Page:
BANGKOK (AP) — Asian stock markets surged Thursday after the U.S. Federal Reserve unexpectedly refrained from reducing its massive economic stimulus.
Not even dour data out of Japan showing a swelling trade deficit could dampen the rally sparked by the Fed's decision to keep in place its $85 billion in monthly bond purchases, part of its "quantitative easing" approach of pumping money into the financial system to help stimulate the U.S. economy.
Investors had braced themselves for a slight reduction in monthly bond purchases. Instead, the Fed, at the end of its two-day policy meeting Wednesday, announced no timetable for winding down the stimulus and even threw in a note of caution: the U.S. still has not attained adequate levels of job and economic growth.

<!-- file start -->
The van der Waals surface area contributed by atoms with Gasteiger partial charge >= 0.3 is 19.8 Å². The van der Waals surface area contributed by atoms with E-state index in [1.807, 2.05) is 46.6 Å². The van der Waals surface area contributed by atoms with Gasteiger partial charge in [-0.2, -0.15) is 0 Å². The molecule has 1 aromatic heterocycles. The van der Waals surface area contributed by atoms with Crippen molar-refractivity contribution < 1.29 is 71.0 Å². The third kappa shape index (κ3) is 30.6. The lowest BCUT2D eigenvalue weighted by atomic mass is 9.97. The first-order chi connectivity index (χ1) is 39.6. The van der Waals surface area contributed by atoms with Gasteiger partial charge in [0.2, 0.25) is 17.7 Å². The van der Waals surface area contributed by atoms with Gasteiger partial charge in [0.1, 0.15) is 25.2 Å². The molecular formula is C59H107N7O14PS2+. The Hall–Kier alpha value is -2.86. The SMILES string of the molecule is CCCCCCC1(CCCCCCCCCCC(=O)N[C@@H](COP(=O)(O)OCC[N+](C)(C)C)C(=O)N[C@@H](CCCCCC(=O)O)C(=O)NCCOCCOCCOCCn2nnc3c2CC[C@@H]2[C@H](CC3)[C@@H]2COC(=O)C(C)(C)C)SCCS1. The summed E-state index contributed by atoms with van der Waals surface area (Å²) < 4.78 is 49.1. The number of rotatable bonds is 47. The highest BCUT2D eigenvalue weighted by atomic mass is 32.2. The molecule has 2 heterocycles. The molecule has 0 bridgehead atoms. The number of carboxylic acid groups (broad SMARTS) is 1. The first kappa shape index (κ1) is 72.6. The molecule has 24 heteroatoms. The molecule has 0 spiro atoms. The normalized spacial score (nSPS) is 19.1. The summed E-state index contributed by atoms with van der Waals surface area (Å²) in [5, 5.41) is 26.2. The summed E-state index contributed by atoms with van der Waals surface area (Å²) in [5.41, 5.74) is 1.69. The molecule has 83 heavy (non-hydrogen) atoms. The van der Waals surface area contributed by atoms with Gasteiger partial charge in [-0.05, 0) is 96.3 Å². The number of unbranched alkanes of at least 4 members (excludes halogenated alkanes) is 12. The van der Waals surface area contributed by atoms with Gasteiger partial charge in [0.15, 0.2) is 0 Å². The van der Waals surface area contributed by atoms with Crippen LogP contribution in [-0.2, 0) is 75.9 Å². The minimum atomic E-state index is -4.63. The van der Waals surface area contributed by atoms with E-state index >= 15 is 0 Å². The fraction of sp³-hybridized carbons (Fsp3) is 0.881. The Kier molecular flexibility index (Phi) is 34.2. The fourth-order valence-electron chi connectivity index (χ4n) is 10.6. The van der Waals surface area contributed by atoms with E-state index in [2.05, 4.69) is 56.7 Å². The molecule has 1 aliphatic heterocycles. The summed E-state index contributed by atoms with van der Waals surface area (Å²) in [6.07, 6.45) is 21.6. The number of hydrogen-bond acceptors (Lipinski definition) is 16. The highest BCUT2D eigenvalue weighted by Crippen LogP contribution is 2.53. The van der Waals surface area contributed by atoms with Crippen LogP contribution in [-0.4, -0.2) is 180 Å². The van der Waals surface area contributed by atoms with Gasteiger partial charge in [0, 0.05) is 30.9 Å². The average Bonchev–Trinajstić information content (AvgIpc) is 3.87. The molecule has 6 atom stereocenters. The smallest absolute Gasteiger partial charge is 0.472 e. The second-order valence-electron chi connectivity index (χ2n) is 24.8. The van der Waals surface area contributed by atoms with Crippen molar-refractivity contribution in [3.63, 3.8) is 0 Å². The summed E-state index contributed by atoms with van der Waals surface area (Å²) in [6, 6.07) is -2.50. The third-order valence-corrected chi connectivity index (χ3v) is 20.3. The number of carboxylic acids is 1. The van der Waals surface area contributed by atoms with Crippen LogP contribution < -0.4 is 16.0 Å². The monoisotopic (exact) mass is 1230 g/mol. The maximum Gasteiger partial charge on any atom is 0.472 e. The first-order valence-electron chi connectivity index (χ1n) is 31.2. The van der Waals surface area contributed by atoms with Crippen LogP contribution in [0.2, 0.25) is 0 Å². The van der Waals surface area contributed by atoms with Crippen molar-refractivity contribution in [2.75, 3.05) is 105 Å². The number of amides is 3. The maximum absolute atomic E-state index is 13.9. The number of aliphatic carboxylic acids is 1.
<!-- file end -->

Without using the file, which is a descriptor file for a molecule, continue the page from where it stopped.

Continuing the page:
"Employment growth has been very weak ... Private sector GDP growth is slowing, not accelerating," analysts at DBS Bank Ltd. in Singapore said.
Investors ignored the Fed's cautious tone and instead cheered the retention of the stimulus program, which has helped bolster global stock markets.
The Nikkei 225 in Tokyo rose 1.4 percent to 14,701.68, even though government data showed a bigger-than-expected gap in trade. Imports, boosted by higher fuel costs, rose 16 percent from a year earlier to 6.74 trillion yen ($68.7 billion) while exports gained 14.7 percent to 5.78 trillion yen ($58.9 billion).
Australia's S&P/ASX 200 added 1 percent to 5,290.50. Benchmarks in Indonesia, Thailand and the Philippines all jumped by more than 3 percent. India and Singapore also posted solid gains. Markets in South Korea and mainland China were closed for public holidays.
Hong Kong's Hang Seng advanced 1.7 percent to 23,512.12. The benchmark index was led higher by blue chip property stocks, which rose on expectations that interest rates would remain low, said Linus Yip, strategist at First Shanghai Securities in Hong Kong.